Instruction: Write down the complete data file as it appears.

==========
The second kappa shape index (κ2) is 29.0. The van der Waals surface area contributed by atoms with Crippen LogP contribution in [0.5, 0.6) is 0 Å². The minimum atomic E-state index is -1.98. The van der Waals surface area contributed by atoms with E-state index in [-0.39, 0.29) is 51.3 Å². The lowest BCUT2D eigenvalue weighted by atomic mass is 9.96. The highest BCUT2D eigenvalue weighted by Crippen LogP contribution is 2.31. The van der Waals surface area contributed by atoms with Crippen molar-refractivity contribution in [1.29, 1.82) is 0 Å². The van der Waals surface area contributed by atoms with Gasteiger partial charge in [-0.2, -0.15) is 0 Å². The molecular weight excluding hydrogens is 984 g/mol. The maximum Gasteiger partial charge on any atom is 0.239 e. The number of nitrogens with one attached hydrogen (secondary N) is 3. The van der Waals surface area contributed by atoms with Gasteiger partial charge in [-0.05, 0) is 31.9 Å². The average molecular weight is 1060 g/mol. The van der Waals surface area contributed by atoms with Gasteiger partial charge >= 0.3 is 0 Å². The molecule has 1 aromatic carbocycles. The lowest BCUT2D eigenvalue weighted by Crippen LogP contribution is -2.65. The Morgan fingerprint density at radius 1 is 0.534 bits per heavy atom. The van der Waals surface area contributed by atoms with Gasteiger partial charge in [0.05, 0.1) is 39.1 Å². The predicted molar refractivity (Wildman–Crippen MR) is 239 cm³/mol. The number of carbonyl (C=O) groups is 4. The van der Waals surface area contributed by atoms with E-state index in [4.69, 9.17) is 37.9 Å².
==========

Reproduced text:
The second kappa shape index (κ2) is 29.0. The van der Waals surface area contributed by atoms with Crippen LogP contribution in [0.5, 0.6) is 0 Å². The minimum atomic E-state index is -1.98. The van der Waals surface area contributed by atoms with E-state index in [-0.39, 0.29) is 51.3 Å². The lowest BCUT2D eigenvalue weighted by atomic mass is 9.96. The highest BCUT2D eigenvalue weighted by Crippen LogP contribution is 2.31. The van der Waals surface area contributed by atoms with Crippen molar-refractivity contribution in [1.29, 1.82) is 0 Å². The van der Waals surface area contributed by atoms with Gasteiger partial charge in [-0.2, -0.15) is 0 Å². The molecular weight excluding hydrogens is 984 g/mol. The maximum Gasteiger partial charge on any atom is 0.239 e. The number of nitrogens with one attached hydrogen (secondary N) is 3. The van der Waals surface area contributed by atoms with Gasteiger partial charge in [-0.05, 0) is 31.9 Å². The average molecular weight is 1060 g/mol. The van der Waals surface area contributed by atoms with Gasteiger partial charge >= 0.3 is 0 Å². The molecule has 1 aromatic carbocycles. The lowest BCUT2D eigenvalue weighted by Crippen LogP contribution is -2.65. The Morgan fingerprint density at radius 1 is 0.534 bits per heavy atom. The van der Waals surface area contributed by atoms with Gasteiger partial charge in [0.05, 0.1) is 39.1 Å². The predicted molar refractivity (Wildman–Crippen MR) is 239 cm³/mol. The number of carbonyl (C=O) groups is 4. The van der Waals surface area contributed by atoms with E-state index in [4.69, 9.17) is 37.9 Å².